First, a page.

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The Many Faces of Depression and How to Recognize Them

Health

We all know someone who has a story of depression. It could be a neighbor or a childhood friend. It could be a story of the returning vet, the family physician, or a colleague from work. Perhaps it is a story that is closer to home: of a cousin, an uncle, a brother or sister, a grandparent, a father, a mother, a child. Or maybe it is our own.


Depression is the primary cause of suicide in the United States. Children and teens are especially vulnerable, as suicide is the second leading cause of death for ages five to 24. Every thirteen minutes another suicide occurs, leading to well over 41,000 a year. As startling as this statistic is, experts warn it may be lower than the actual number of suicides per year. Due to the persistent stigma attached to depression, many of those struggling with the illness do so in shame and silence, and many deaths by suicide go unreported.

Simply put, depression is a national public health crisis in the United States and the world's number one cause of disability. Over 350 million people suffer from depression worldwide. Aside from incalculable human suffering, the cost to society is massive. The economic toll of depression on businesses in the United States is $100 billion annually, of which $23 billion alone are due to lost work days.

Everybody has a story. Yet as a society we are falling short in addressing the epidemic or even talking about it. That's why I started the Hope for Depression Research Foundation eleven years ago to spur brain research and raise awareness. Today, our Depression Task Force of top neuroscientists is conducting the most advanced depression research in the country. They have three new compounds in pilot clinical trials, each of which represent a new way to treat depression. The field has not seen a new category of antidepressants in over thirty years.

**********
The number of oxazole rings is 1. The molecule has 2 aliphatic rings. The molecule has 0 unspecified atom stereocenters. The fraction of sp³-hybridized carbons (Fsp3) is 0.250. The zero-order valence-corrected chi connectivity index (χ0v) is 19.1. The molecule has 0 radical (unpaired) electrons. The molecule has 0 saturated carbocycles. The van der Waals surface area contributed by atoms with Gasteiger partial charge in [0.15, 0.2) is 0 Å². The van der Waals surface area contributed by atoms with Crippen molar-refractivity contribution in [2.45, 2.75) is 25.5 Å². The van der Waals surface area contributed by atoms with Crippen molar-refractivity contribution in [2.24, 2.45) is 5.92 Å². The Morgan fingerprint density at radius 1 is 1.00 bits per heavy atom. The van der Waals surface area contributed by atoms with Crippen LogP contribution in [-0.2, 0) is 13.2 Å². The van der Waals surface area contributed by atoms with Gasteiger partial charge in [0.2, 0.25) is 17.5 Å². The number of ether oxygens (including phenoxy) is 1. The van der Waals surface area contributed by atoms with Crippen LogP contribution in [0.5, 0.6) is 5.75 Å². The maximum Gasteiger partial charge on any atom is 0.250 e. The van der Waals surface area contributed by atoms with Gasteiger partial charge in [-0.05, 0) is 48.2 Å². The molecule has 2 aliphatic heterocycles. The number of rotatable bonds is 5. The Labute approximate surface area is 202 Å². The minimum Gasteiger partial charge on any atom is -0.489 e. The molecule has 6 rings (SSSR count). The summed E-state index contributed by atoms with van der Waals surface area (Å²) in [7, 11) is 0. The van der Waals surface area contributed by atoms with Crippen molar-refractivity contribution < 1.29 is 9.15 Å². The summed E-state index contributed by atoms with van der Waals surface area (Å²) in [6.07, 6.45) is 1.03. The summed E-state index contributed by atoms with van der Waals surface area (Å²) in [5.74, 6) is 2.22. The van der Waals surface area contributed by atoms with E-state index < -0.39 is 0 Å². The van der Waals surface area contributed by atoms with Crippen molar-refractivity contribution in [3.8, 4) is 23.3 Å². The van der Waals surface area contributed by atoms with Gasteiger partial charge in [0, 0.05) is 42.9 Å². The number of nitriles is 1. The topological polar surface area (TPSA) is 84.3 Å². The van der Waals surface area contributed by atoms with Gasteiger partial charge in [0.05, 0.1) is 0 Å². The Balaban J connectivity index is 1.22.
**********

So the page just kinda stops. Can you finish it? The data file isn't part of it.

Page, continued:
"The first steps to a healthy mind and body are to get enough sleep, eat properly, and exercise, whether you do or don't have depression. Every health professional will emphasize these three pillars of mental health. Here's to hope in your future."

We also need to move the dial on our national conversation about depression. We've got to get the word out faster and farther than we ever have before. For those who suffer from mind-brain illness, understanding what they're going through is the first step. The second is finding people to talk to. We need public education and widespread discussion so that those who need it are empowered to seek help, and those who encounter the illness in a friend or loved one have the necessary understanding and compassion to offer meaningful support.

The signs and symptoms below can indicate depression when they are present nearly every day for at least two weeks:

- Sad or crying unexpectedly

- Anxious or irritable

- Loss of interest, pleasure

- Hopeless or helpless

- Low energy, fatigue

- Sleeping too much or too little

- Loss of appetite or weight gain

- Difficulty concentrating

- Aches or pains with no clear physical cause

- Thoughts of suicide

Men may show additional symptoms of depression, such as: womanizing, gambling, drinking excessively, and belligerence. Experts believe that when these symptoms are taken into account, just as many men have depression as women.

If you notice any of these symptoms in someone close to you, here are some suggestions on how you can help:

- Offer an ear: Ask questions and listen to the answers. If you haven't suffered from depression, it can be difficult to understand what it's like, so go easy on the advice.

- Gently suggest getting a doctor's help: If your loved one isn't getting help from either a medical doctor or a therapist, gently suggest that he or she seek help. The first step is to see a primary care physician.

- Form a community: Rally other friends or family members to help support the person with depression. It's hard to take it all on your own shoulders.

- Learn about your loved one's treatment plan: If you're involved in the person's care, make sure you know what the treatment plan is. If possible, have the person give permission to his or her doctor to communicate with you.

- Finally, if someone you know is suicidal, immediately call the suicide prevention hotline at 1-800-273-8255 or call 911.

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Career

How I Went From Managing Complexity to Becoming a U.S. Ambassador and CEO

For the last 30+ years, I have focused on bringing together political parties, corporate competitors and disparate nations to foster quality leadership, diplomacy and results that better society, creating sustainable partnerships and profitable business models. Has it been easy? By no means. Rewarding? Immensely.


Here's what I learned along the way, how I did it, and how you can, too.